How should we measure success in our lives? When I picture a successful life I automatically picture myself laughing. That is just the image I have in my head when I picture my future self and the idea that I have achieved ‘success’. This isn’t an image I have worked on or sculpted, and I’m sure everyone has a different idea of what that word symbolises but for me it’s just the first vision that comes to my mind. I’m standing somewhere warm and sunny, I’m wearing sunglasses, my hair is really blonde and I’m tanned and in an athletic shape from being active and busy, I’ve people around me and I’m laughing. It’s a genuine, giddy laughter that you get when you’re stupidly happy and content and you’re surrounded by the people you love. I’m near the beach, there’s fresh fruit and vegetables and plenty of books. I don’t know how this image came to be in my mind; I think it was partly formed from snapshots of previous memories of when I was perhaps chilling at the beach on Koh Tao with my brother or when I was drinking fresh coconut water in a hammock in Cambodia… and partly that of my understanding that happiness is the only true success in life.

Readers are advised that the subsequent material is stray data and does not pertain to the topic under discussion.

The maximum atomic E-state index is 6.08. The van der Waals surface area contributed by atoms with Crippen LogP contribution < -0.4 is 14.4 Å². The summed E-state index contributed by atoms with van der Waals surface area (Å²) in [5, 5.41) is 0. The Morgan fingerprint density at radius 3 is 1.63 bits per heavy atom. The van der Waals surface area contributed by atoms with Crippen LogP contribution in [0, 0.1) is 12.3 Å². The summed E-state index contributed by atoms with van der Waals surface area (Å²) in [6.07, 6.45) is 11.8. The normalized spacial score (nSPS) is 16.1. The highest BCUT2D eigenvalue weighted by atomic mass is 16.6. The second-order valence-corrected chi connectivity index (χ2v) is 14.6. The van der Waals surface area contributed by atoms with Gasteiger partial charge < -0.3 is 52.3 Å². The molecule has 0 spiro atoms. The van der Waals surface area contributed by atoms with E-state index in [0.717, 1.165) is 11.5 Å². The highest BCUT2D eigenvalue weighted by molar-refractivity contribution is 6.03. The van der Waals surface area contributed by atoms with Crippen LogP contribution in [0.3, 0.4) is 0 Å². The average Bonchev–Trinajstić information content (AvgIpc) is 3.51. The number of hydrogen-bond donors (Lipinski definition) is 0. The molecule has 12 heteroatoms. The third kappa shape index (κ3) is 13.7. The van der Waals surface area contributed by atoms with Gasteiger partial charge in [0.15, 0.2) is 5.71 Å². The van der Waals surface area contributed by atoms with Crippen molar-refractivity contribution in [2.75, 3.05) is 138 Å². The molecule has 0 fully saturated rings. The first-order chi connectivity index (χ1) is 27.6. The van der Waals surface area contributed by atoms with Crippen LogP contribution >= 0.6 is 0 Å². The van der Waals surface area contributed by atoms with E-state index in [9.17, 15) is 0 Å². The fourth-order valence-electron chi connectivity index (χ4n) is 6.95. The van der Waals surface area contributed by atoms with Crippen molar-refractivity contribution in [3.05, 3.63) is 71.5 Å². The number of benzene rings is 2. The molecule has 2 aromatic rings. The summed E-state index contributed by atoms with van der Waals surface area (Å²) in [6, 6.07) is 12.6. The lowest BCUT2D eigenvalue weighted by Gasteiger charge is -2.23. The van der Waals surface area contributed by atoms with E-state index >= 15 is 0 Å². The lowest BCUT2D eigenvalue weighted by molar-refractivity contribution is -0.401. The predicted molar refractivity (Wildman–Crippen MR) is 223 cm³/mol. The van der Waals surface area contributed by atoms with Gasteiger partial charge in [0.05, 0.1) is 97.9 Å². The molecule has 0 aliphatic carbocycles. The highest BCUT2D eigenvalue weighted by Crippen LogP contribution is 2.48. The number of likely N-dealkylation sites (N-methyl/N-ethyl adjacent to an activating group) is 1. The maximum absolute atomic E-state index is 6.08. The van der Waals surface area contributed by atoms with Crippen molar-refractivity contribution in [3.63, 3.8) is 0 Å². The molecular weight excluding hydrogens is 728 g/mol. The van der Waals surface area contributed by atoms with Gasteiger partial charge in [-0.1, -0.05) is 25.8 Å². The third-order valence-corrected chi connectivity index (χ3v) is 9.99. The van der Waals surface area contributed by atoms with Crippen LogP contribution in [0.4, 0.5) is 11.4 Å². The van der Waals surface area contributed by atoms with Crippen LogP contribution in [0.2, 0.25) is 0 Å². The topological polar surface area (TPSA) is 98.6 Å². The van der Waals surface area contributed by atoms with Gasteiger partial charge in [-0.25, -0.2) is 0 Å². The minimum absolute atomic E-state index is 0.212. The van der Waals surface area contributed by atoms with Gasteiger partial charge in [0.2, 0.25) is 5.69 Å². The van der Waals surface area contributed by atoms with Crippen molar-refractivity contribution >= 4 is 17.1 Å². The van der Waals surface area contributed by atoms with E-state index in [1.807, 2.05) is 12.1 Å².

When I am unhappy or ‘fidgety’ I spend a lot of time dreaming about being a successful writer and writing something that will make an impact or influence people’s lives. I get anxious that I’m not working hard enough to achieve that dream or doing enough to make it happen, that I’m not achieving enough. My stress starts to spiral and I begin to wonder whether I am wasting time, whether all my desires about writing are just one big unachievable goal and that I’m never going to actually do anything of value during my time here on earth. However, as soon as the sun starts shining, the weather is warm and I am on the beach barefoot, listening to music and hanging out with my friends or family I am hit with a huge wave of contentment, of reassurance that I am really living my best life. When I’m having a picnic with my muma, giggling and playing silly games or when I’m walking with my dad and talking about life, I honestly couldn’t feel happier. When there’s a good song on and it’s turned up loud and everyone’s singing and dancing, when everyone’s having a laugh in the smoking area of a cosy bar. When I’m eating dinner with my flatmate and we’re chatting about useless crap and quoting movies, when I’m sitting in comfortable silence with someone I love. I know that all sounds a bit silly but that really is all it takes, all my stresses and concerns just slip away and that in itself tells me something about the key to happiness.